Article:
Hollywood-based film production, distribution, and promotion company Relativity Media—the same firm that found itself under fire in 2011 for cozying up to local officials in Linyi, Shandong while Chen Guangcheng was under house arrest nearby—announced a “strategic partnership with leading Chinese media company” (see Relativity’s press release). The LA Times reports on the breadth of Relativity’s new Chinese deals, and the benefits they could bring to the company, its new (state-owned) partner, and Beijing’s overall soft power strategy:
China’s box office has been growing rapidly and is second only to the U.S., but the country has struggled to find an audience for its own films overseas. Promoting its “soft power” through cultural exports is a priority for the country’s leadership, but China has yet to produce anything close to a Hollywood-type global blockbuster.
In addition to distributing Chinese movies stateside, Relativity will help promote Chinese titles at international film festivals and will receive a fee from the state agency, China Film Promotion International.
The distribution deal comes as Relativity has found financial backing from two new Chinese partners, Jiangsu Broadcasting Corp. — which has 14 TV stations, 11 radio stations, a film studio, newspapers and online entities — and SeedShine Capital, an investment management company with strong ties to China’s media and entertainment sector.
[…] In addition to expanding its release slate, Relativity said the new investments would allow it to invest more in digitally focused content and distribution channels, including mobile. The company said it also intends to acquire film and TV libraries, TV production and distribution networks, and advertising and branding agencies.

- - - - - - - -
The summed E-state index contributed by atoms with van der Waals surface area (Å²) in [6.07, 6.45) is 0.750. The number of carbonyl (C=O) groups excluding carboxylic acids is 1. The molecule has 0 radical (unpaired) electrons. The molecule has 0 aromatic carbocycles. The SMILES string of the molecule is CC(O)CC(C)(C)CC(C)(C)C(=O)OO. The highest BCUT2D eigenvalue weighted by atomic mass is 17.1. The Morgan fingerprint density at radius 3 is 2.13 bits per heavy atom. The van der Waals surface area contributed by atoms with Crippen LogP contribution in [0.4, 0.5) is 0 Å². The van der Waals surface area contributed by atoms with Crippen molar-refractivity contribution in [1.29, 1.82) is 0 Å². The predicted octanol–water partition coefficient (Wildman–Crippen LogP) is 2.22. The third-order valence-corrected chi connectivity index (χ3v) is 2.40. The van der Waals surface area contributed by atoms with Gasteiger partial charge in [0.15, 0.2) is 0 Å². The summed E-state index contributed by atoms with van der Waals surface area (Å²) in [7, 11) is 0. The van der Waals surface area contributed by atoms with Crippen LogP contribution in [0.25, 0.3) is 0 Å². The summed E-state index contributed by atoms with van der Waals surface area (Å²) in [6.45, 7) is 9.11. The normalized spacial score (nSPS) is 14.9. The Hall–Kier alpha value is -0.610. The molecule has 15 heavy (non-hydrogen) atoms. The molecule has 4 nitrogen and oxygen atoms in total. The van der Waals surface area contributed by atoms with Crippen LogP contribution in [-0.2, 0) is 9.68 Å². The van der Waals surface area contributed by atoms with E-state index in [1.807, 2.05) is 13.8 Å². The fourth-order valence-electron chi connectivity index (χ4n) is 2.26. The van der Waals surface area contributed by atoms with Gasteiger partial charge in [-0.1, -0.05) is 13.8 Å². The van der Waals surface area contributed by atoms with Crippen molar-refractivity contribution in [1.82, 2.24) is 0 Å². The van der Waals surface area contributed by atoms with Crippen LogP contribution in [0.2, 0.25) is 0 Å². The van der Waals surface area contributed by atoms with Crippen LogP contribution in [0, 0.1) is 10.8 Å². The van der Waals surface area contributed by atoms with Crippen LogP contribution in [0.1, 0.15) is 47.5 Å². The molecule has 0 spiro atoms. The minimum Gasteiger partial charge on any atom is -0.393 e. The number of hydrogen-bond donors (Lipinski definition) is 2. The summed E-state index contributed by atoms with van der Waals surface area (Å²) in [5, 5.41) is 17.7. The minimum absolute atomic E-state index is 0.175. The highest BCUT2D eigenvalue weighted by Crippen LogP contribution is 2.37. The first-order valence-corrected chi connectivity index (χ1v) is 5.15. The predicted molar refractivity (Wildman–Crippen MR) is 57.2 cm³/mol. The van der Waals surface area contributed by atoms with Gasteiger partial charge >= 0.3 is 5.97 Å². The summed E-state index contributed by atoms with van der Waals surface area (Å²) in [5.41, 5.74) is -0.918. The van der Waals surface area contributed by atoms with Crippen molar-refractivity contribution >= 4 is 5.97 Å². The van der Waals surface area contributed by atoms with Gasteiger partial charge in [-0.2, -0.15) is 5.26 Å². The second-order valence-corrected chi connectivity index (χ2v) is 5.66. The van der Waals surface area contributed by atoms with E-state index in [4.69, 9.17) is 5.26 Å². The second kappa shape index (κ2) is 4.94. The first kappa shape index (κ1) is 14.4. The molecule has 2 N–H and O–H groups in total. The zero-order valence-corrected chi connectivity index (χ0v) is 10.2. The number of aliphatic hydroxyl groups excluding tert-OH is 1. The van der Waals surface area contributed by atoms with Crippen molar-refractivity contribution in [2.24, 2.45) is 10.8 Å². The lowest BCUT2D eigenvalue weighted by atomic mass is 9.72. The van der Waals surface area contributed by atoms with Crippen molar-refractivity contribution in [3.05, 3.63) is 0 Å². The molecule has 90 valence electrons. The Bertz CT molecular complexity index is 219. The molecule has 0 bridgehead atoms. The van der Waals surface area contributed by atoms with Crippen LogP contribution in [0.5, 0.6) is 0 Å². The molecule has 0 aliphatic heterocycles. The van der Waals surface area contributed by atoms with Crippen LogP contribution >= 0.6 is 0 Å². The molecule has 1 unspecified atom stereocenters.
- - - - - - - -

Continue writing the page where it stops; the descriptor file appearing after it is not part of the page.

Meanwhile, Relativity said it was entering into a “strategic advisory agreement” with Industrial and Commercial Bank of China. In remarks to the media at the festival, Kavanaugh indicated that the arrangement was a preparatory step for an eventual move to take the company public. [Source]
This new production and financing alliance will allow distribution and market access perks to parties on both sides of the Pacific. Deadline Hollywood reports that Relativity will use proceeds from the Chinese investments to reach a standing goal: release more than 15 titles in China, a country where only 34 foreign films can premier each year, by 2015/2016. (Recent rumors have hinted that the import quota may be raised by 2017.) For more on the changing relationship between Beijing (who exercises tight control over the film industry) and Hollywood (who desires access to the size and impetus of China’s market), see “Hollywood Kowtows to China,” via CDT.